Punking Out

You can never get enough Ramones and footage of 1970s CBGB, can you? So although this short documentary – it lasts only a smidgeon over 25 minutes – is not a millions miles away from this entry in the series, I reckon that Punking Out deserves a post here. Despite that awful title.

Directed, produced and edited by Maggi Carson, Juliusz Kossakowski and Ric Shore on a budget of around $7,000, Punking Out was filmed inside CBGB in the spring of 1977. Three acts are featured with snippets of their performances, together with interviews from some of the band members backstage after a set.

The documentary also talks to punters dotted around the bar. These range from committed regulars like Lydia Lunch and Helen Wheels, through to a couple of straights who had only ventured in to have a nosey at the much talked about bar. They weren’t going to come back. CBGB owner Hilly Kristal is also quizzed about noise and violence in the venue. It is noisy. It’s not terribly violent.

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Richard Hell’s great anthem Blank Generation opens proceedings, and we see more of the crowd, a real mix of music lovers. Some guys have long hair, some have bushy beards and nowhere is any kind of codified punk look in evidence. In other words, 1977 CBGB is absolutely nothing like Spike Lee’s vision of 1977 CGBG in his film Summer of Sam with mohicans, mohawks, piercings and a mosh pit. Whoever did the research for that film should never work in the same capacity ever again. Just as Randall Miller, the man behind the CBGB film of 2013, should never at any point in the future be allowed to step in front of a camera.

The interviews here come across as natural, with no questions and answers being discussed beforehand. Some look drunk, some stoned, some zapped on a high that isn’t entirely obvious.

‘Do you belong to the blank generation?’ a guy with fuzzy hair and aviator shades is asked. ‘I’m blank, you know,’ he replies, smiling. ‘There’s nuthin’ coming in and nuthin’ going out.’

Up next are The Dead Boys, who I always judged to be trying too hard to come across as young, loud and snotty. Here they play a pub band cover of Anarchy in the UK and when interviewed, they talk over themselves and are keen to stress that they haven’t rehearsed in a month.

The camera cuts to a pre-Teenage Jesus & The Jerks Lydia Lunch. With a mischevious grin, she talks about throwing a ‘genuinely used tampon’ at the band and tells us they’re ‘great fucks’ and that she’s fucked them. I’m guessing she must have skipped a few classes at finishing school. Inevitably we hear I Need Lunch.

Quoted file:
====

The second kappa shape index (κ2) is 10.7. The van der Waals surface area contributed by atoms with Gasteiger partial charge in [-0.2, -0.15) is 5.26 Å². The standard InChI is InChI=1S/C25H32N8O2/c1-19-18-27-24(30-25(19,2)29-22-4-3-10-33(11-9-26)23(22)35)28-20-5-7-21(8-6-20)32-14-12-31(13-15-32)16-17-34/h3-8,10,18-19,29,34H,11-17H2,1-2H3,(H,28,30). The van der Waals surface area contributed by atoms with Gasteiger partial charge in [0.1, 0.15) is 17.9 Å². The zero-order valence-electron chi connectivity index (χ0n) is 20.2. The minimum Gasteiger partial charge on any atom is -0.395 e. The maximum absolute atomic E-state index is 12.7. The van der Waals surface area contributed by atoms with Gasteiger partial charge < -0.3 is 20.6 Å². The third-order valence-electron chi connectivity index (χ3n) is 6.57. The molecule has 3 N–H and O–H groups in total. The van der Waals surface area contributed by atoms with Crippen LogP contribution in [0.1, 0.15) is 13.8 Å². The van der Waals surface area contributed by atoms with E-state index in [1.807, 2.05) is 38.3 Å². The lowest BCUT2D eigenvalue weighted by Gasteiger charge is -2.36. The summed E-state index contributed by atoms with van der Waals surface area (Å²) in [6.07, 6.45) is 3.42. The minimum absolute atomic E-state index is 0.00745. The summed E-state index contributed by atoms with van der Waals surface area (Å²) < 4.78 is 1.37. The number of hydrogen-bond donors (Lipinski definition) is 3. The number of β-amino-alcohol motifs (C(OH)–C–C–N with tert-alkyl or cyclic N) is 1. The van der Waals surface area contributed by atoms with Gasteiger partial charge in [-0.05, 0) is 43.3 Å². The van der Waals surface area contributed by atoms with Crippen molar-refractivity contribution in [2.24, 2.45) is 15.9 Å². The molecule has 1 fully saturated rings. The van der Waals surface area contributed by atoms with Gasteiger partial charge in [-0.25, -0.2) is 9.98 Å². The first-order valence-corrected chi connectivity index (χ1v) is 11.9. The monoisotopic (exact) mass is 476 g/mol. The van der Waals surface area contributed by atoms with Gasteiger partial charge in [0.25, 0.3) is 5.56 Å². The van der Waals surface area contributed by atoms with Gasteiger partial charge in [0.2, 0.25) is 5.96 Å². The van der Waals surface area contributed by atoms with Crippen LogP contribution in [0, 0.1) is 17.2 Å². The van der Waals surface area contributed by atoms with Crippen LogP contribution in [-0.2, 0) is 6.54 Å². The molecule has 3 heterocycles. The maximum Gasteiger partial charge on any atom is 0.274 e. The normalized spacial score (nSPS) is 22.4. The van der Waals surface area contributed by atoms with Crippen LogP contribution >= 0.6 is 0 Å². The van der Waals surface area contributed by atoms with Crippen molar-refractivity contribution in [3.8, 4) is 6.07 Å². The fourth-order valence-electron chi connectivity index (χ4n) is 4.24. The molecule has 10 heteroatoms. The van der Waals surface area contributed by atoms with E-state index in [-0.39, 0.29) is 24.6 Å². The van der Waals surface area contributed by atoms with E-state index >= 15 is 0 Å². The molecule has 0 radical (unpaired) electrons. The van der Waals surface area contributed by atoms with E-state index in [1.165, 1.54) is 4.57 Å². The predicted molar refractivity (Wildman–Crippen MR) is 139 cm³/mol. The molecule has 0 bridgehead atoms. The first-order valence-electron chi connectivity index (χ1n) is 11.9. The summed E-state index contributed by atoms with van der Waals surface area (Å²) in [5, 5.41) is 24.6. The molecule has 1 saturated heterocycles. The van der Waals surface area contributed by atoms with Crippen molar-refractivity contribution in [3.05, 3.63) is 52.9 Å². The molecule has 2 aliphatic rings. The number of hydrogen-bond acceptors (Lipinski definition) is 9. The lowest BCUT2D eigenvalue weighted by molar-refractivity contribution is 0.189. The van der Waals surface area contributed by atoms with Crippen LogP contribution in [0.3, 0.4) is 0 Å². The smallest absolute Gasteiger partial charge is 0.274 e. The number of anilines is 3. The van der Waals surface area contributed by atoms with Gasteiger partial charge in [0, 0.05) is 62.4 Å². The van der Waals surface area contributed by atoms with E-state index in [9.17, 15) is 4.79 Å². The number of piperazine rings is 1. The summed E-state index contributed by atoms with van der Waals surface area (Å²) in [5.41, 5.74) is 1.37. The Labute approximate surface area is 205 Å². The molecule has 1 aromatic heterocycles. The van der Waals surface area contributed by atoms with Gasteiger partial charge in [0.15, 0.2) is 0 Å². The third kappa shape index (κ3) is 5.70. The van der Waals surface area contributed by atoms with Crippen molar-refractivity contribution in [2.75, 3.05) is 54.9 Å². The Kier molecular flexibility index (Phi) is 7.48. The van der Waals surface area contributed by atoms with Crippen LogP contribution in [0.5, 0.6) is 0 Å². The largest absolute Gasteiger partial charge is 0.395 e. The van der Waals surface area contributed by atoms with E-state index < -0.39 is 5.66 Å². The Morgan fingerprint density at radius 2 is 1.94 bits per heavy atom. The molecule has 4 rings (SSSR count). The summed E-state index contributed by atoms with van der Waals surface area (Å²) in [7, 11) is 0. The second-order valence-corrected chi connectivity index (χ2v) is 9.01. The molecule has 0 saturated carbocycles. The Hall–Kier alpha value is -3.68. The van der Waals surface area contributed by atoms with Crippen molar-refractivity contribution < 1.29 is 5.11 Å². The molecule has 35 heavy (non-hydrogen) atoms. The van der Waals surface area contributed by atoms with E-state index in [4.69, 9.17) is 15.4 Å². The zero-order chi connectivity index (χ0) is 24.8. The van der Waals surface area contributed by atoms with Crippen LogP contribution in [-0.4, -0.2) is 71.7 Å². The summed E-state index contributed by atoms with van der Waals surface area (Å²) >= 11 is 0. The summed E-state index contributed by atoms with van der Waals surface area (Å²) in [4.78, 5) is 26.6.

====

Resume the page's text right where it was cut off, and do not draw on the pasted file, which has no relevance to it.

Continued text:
Then it’s Ramones time. They blast through Now I Wanna Sniff Some Glue and then a childlike Dee Dee, who’s wearing Bay City Rollers T-shirt, is quizzed about the song’s controversial lyrics. ‘It’s really just a frustration thing, cause there was nothing else to do. We got something better to do now. What’d’ya want me to say? That I want all kids to go drink ammonia or something? No, I don’t want that.’

You’ve likely seen some of this footage recycled in a number of later documentaries like The End of the Century: The Story of The Ramones and the punk episode of the BBC’s 1996 music documentary series Dancing in the Street. There’s a reason why it’s been reused so often. It’s fantastic.

Yeah, it would have been good to see some Patti Smith, Television and Talking Heads, and maybe some lesser known acts, but the documentary is only a snapshot of the venue that became one of the most legendary in music history.

CBGB Punters

Many now feel sad that some shop called Patagonia currently resides in what was once CBCG, but nothing lasts forever – and many of the faces we see in Punking Out are now dead: Joey, Johnny, Dee Dee and Tommy, Stiv Bators, Robert Quine of The Voidoids, Helen Wheels and Hilly himself.

Let’s face it; the Bowery has been utterly transformed since the 1970s, with retail values rocketing during the area’s gentrification. Going to see a show where you have to step over a Bowery bum on your way in to see Blondie or The Heartbreakers must have been a far different experience to sitting next to a horde of tourists and middle-class hipster locals while watching some group with precious little of the talent of the acts that helped establish CBGB as a byword for musical innovation.

As Patti Smith said during the set that would be the last performance there before the shutters came down for the final time: ‘Kids, they’ll find some other club.’

Helen Wheels in Punking Out

Its closure in 2006 did made me think back to my own teenage years. There was a plan in 1978 to convert the Glasgow Apollo into a bingo hall.

I was livid, I wanted The Clash and The Jam, not Legs Eleven and Two Fat Ladies. I’d seen many brilliant shows there, including The Ramones headlining. I’d seen The Dead Boys support The Damned and Richard Hell support The Clash. I signed all the petitions going to save the venue and dreaded it being shut and Glasgow becoming a ‘rock ghost town’. A reprieve was eventually granted but by the time it did close in 1985, I was hardly ever there. The Barrowlands had reinvented itself as a music venue and the old ballroom was a better place to see a band.

In his book Ramones (33 1/3), Nicholas Rombes called Punking Out ‘probably the best documentary of the 1970s CBGB scene’. It was selected for both the Chicago and the Philadelphia International Film Festival in 1978 and the following year it screened at the New York Film Expo. It is undoubtedly well worth seeking out.

For more on the film: http://www.punkingoutfilm.com/